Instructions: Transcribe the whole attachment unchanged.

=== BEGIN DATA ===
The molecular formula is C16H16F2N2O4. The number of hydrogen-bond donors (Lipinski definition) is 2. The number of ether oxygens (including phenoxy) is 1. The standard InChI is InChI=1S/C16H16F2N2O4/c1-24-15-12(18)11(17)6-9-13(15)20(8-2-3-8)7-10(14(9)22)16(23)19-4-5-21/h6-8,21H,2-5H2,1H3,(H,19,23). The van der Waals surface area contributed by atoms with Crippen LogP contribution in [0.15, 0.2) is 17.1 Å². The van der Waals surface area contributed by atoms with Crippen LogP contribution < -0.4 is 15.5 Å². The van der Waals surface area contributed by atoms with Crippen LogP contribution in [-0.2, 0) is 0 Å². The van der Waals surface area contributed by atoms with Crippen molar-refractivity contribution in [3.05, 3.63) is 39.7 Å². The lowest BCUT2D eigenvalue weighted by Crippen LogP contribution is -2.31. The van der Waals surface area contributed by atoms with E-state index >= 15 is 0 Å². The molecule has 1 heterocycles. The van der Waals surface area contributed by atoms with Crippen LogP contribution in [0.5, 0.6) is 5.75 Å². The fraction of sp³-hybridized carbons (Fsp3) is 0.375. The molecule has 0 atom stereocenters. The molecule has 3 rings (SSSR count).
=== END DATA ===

The molecular formula is C16H16F2N2O4. The number of hydrogen-bond donors (Lipinski definition) is 2. The number of ether oxygens (including phenoxy) is 1. The standard InChI is InChI=1S/C16H16F2N2O4/c1-24-15-12(18)11(17)6-9-13(15)20(8-2-3-8)7-10(14(9)22)16(23)19-4-5-21/h6-8,21H,2-5H2,1H3,(H,19,23). The van der Waals surface area contributed by atoms with Crippen LogP contribution in [0.15, 0.2) is 17.1 Å². The van der Waals surface area contributed by atoms with Crippen LogP contribution < -0.4 is 15.5 Å². The van der Waals surface area contributed by atoms with Crippen LogP contribution in [-0.2, 0) is 0 Å². The van der Waals surface area contributed by atoms with Crippen molar-refractivity contribution in [3.05, 3.63) is 39.7 Å². The lowest BCUT2D eigenvalue weighted by Crippen LogP contribution is -2.31. The van der Waals surface area contributed by atoms with E-state index >= 15 is 0 Å². The molecule has 1 heterocycles. The van der Waals surface area contributed by atoms with Crippen LogP contribution in [0.5, 0.6) is 5.75 Å². The fraction of sp³-hybridized carbons (Fsp3) is 0.375. The molecule has 0 atom stereocenters. The molecule has 3 rings (SSSR count).